- India saw legal reforms after a 2012 gang rape that shocked the country
- Few police or courts are trained to help people with disabilities report a crime
"The suspects, who are from an upper-class family, have not only managed to evade prosecution, but they continue to threaten the survivor's family," said Nidhi Goyal, a disability rights activist and consultant to the disability rights division at Human Rights Watch, a global nonprofit human rights organization.
"The first community response to this case was, 'why should we support this unproductive woman and ruin the life of this productive man?' " she said.
In a Human Rights Watch report
published Monday, the 2014 gang rape is cited as just one example highlighting the additional challenges women and girls with disabilities face in India. If they survive sexual violence, they face barriers when trying to pursue justice, according to the report.
"She's mental. Why should I pay attention to her?" This was the response Susmita, 26, also from West Bengal, got from the police when she wanted to report her sedation and rape by four male neighbors in February 2014. Susmita, whose name was changed for the report, has a form of schizophrenia, according to Human Rights Watch.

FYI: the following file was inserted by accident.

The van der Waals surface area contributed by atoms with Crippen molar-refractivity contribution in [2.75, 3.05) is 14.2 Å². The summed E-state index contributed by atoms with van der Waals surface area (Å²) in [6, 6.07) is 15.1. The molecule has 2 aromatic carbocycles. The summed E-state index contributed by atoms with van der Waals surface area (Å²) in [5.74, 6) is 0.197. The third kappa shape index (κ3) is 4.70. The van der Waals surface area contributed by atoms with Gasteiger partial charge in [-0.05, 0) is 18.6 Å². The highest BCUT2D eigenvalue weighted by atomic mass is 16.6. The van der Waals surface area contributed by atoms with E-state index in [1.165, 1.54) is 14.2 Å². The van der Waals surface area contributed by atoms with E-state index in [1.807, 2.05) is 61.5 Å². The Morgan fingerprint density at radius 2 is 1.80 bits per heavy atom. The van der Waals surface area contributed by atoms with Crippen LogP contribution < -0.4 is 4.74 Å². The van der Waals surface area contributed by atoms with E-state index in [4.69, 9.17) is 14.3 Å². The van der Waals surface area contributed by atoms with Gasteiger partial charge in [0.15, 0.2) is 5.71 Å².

After the 2012 gang rape of Jyoti Singh Pandey
in the capital, New Delhi, reforms were introduced in India to strengthen laws on sexual violence. These included increasing the length of prison sentences, the introduction of the death penalty for some sex crimes and setting up a dedicated fund for safety initiatives.
Amendments made to criminal law in 2013 also included provisions to safeguard the rights of women and girls with disabilities and facilitate their participation in proceedings.
But the latest report finds that gaps in the implementation of these reforms are exacerbated for women with disabilities who face multiple issues, such as a lack of mobility or an inability to communicate.
An 'invisible' group
Women with disabilities are made invisible by society, activists like Amba Salelkar believe, preventing larger reforms on sexual violence from reaching this community. Salelkar is the director of programs at